I don’t even remember whether I was coming or going at this point.  Frankly, a lot of the time, I just know that I am tired, probably have make-up smudges if I have any make-up left on me at all, and clothes that are stale-smelling (unless they smell of the person next to me from the last flight; those are the worst).

Now, I have been to Gatwick on countless occasions and might very well be the only person in the world that prefers it to Heathrow for a layover.  I get it, Heathrow is huge and has a lot of very good amenities.  It’s gotten even better since I first swept through there almost two decades ago now.  However, it’s *busy*.  And I mean that in a very there’s-no-space-to-breathe kind of a way.  Sure, there are places to grab something more than a burger to eat and others to grab a nice drink or peruse the latest in travel pillows or stock up on trial-sized liquids, like toothpaste.  But what Heathrow lacks is a decent place to sleep.

And if there is one thing that a frequent traveler needs, it’s a decent place to sleep.

Gatwick has that.  Actually, it doesn’t really have a place to sleep, but when it comes to traveling, I like to think that I can MacGyver things with the best of them.  And it’s at Gatwick that, many years ago, I did my best work.

You see, this one particular time, I happened to be stuck on an overnight layover and as most people in their early adulthood, I didn’t really have the money to shell out for a decent hotel room in one of the over-priced places near the airport.  So instead, I opted to sleep in the airport itself.  I had done it before in other airports, but this time, I found myself stuck in Gatwick overnight with three other Americans – the annoying kind.  The ones that are loud, brash, can’t shut up and seem to think that everyone else within a ten-mile radius needs to be privy to their conversation.  I wanted to scream.

You see, we were forced to be inside one giant room, with an enormous vaulted ceiling and no real chairs.  I mean, there were chairs, but they all had those permanent armrests that meant that you couldn’t stretch out, so really, there weren’t comfortable places to sit and sleep. So all of us were on the floor, resting up against one of the large window walls.  No, the guy that was there by himself – he was quiet enough. The two other girls, though.  Man.  China could hear their conversation.  I was so tired, too.  I couldn’t even see straight anymore and I had a really early flight and just wanted to nap.  I asked them if they could keep it down, but their reaction was to tell me that it was their right to be able to talk all night.  Yup, they were *those* Americans.  The ones that I avoid at all costs.  The ones that opt for Starbucks over the hundreds of local cafes that exist and spend their time complaining that their aren’t hamburgers on the menus in every restaurant in France.  Those.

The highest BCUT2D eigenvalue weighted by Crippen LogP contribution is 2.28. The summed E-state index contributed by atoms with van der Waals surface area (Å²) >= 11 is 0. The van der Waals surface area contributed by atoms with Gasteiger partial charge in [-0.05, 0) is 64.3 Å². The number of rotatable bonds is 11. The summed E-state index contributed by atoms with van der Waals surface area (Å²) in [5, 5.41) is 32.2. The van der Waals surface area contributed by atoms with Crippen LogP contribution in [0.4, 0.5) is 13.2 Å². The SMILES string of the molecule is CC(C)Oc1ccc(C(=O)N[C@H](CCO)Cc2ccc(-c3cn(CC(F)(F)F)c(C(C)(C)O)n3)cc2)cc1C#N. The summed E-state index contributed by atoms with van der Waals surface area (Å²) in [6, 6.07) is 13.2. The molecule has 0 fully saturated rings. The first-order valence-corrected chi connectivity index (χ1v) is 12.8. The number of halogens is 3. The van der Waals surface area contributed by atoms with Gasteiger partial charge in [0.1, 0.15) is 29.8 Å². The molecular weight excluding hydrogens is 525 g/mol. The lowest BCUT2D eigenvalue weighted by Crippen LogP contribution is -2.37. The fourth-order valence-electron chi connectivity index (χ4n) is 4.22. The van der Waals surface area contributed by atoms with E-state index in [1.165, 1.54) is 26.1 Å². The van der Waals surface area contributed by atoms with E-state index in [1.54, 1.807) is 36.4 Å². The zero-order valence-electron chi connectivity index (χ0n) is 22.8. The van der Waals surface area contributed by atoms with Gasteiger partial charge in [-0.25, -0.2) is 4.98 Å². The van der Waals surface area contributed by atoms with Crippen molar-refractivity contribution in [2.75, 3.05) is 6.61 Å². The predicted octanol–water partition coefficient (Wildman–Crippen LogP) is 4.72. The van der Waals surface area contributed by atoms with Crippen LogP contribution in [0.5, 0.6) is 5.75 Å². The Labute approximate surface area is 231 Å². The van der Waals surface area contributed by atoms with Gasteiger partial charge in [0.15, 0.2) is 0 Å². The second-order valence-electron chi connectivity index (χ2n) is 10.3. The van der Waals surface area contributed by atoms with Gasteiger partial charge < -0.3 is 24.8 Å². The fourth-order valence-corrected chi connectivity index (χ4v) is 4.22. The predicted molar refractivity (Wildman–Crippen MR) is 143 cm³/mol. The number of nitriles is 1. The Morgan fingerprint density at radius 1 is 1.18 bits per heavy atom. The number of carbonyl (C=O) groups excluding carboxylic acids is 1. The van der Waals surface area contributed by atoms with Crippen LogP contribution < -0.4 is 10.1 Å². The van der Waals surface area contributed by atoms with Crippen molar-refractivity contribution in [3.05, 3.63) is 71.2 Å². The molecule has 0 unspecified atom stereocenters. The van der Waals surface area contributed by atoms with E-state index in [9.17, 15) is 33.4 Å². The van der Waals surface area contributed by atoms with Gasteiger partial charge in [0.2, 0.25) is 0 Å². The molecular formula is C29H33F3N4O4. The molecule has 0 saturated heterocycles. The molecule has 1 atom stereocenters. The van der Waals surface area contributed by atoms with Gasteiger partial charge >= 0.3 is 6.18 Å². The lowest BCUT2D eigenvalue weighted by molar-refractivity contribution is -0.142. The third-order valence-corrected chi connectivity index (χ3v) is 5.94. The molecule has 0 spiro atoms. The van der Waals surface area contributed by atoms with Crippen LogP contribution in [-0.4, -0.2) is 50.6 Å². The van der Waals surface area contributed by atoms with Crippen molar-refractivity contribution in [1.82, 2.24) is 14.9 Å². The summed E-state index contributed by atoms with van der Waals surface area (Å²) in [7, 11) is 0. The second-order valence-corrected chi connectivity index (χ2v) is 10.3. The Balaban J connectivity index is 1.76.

I am not one of those.  I needed to get away.  I needed to sleep.  I needed an escape from them.

I grabbed my large suitcase and my carry-on bag and started to try to find some place that wasn’t within the range of their conversation detailing the issues with finding a clean bathroom in London.  Like I cared.

As I walked by a set of bathrooms, I noticed that one was labeled “family room.”  I hadn’t noticed that one before during the other times that I was in this airport, so I decided to see what it was like.  I mean, it was about 1am at this point, so how many families would really be in need of something like this?  I opened the door to find a large – and I mean huge – bathroom.  An idea struck me.

I entered the bathroom, closed the door and realized that it had two locks.  Two locks!  This meant that the odds of anyone being able to get into this room without my knowledge (like, if I accidentally feel asleep or something) would be minimal at best.  I decided to MacGyver this into a bedroom for the night.  I opened my suitcase so that the lid of it rested up against the door and double-checked to make sure that both locks were in place.  I then rearranged my clothes, so that the softest ones were on the top.  I tested it out by sitting in it and leaning up against the interior of the lid that was up against the door.  It worked!!!  It actually felt something akin to a bed!

I quickly prayed that this would work – set my travel alarm (yeah, this was way back when people used those things; before all of our phones had that feature in them – heck, this was before cell phones were popular!) – and turned out the lights.  And I promptly fell asleep.  The “family room” was far enough away from the chatty girls that I couldn’t hear them and the security of the dual locking door allowed me to relax a little bit more and actually sleep.

Now, mind you, my flight was very early in the morning, so it wasn’t as if I got eight hours of bliss or anything.  And really, no matter how comfortable it was, it was still me sleeping inside of an open suitcase on the floor of an airport bathroom.  *But* it was at least four hours of good, solid sleep, which is more than I can say for many other airport / train depot / bus depot sleeping experiences that I have had in my life.

In fact, it was so good that I did it again the next two times that I happened to be passing through.  It was the best thing that I ever engineered for the purposes of a nap.  And I would do it again if I had the chance.  I don’t care if there is a family in need of the “family room.”  Sometimes a girl just needs to sleep, okay?

So, if you’re in Gatwick and in need of a nap and you wander by a room with a sign on the side saying “family room,” check it out.  You might have the same experience that I had.  you’re welcome.